The Triumph

“So speak and so act as those who are to be judged by the law of liberty. For judgment will be merciless to one who has shown no mercy; mercy triumphs over judgment.” James 2:12-13

James reveals that The Father places the sin of showing partiality on the same laundry list wit adultery and murder. Good to know. Apparently the early church was not a concession stand offering people a soft drink. This passage reveals the church was a hospital for sinners.

Showing mercy to people you would prefer not to have in your life has always been tough medicine. From the earliest days of the church it has been a hard pill for believers to swallow.

Mercy remains the vital medicine for a healthy life, marriage, and church. Show it.  Never forget it. “Mercy triumphs over judgment.” V. 13

When victorious Roman generals returned home, the Senate would host a triumph in their honor. The Triumph was more than a parade. It was a spectacular display, and an sensory overload of Roman power. The route through the city was lined with cheering crowds. The general rode in a chariot before his loyal legions. Following in his train were the chained, captured leaders of the enemy, and the treasure, and exotic animals that had been taken from the conquered land. As the adoring crowds cheered, and praised the general’s name, a slave would be assigned the task of repeatedly whispering in the ear of the conquering hero, “All fame is fleeting.”

Showing mercy comes at the huge price of giving up the right to always be right, or your desire to hold people hostage by reminding people that you once were right.  You may have been right once, but you don’t’ have to throw yourself a perpetual parade. Get over it. Your fame has long since left the building.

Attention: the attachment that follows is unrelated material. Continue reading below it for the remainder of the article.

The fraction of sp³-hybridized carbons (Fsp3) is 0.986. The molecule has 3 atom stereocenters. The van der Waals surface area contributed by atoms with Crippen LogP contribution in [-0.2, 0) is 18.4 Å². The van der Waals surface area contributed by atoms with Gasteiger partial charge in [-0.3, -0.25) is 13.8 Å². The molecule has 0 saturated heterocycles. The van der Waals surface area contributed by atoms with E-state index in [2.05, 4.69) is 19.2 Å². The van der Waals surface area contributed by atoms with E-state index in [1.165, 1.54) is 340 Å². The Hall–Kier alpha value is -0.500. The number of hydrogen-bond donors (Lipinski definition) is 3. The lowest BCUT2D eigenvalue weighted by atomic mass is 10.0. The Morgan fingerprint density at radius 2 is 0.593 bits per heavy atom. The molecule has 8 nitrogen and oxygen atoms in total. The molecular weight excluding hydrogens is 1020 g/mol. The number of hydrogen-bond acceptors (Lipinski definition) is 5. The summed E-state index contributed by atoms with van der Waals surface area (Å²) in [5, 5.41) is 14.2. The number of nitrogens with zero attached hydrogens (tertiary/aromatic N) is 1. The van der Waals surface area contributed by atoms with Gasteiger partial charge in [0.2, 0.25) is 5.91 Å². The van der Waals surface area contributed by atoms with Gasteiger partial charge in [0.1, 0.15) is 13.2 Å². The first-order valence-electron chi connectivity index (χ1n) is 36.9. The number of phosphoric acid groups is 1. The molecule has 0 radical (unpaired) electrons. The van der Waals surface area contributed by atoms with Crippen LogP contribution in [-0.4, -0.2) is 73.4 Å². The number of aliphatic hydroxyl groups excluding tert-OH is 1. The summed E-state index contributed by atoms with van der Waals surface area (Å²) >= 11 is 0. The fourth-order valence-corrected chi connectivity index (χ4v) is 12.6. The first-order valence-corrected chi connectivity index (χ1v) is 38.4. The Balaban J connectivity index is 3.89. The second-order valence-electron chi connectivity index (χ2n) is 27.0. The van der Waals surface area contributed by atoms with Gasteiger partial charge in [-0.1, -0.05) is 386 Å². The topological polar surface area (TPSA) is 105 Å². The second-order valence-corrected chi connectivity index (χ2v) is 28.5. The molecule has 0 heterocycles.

Winning an argument and winning a friend don’t often happen at the same time. Very few people thank you for setting them straight, while humiliating them in the process.

Showing mercy to a person who disagrees with you, or sharing a pew with a person whose company does not appeal to you, are the marks of Christian maturity. Maturing is not a matter of getting older and meaner. Mercy is the sign of a child-like heart. Childishness reveals the need for a heart transplant.

NOTE TO SELF: Maturing in mercy requires a perspective on annoying people and personal attacks that only prayer can provide. Your view from the pew or your view from the pulpit only leads you to a distorted vision of The Father’s mercy. When you take your place on your own cross, you begin the lifetime journey of death to self. Eventually, persistent prayer will transform how you see others. Prayer shares The Father’s view of people that Jesus had from His cross.

“Father, forgive them for they know not what they do.” Jesus, Luke 23:34

Prayer is the only way you will ever share The Son’s perspective on The Father’s mercy. It is called mercy because people don’t deserve it, and they can’t earn it. When you can’t see your way clear to show mercy, prayer reaches for fresh vision. Prayer breaks your grip on personal grudges, and releases The Father’s mercy. Praying for people who don’t deserve it is a sign of maturity. Grow up. Show mercy. TALK LESS! PRAY MORE!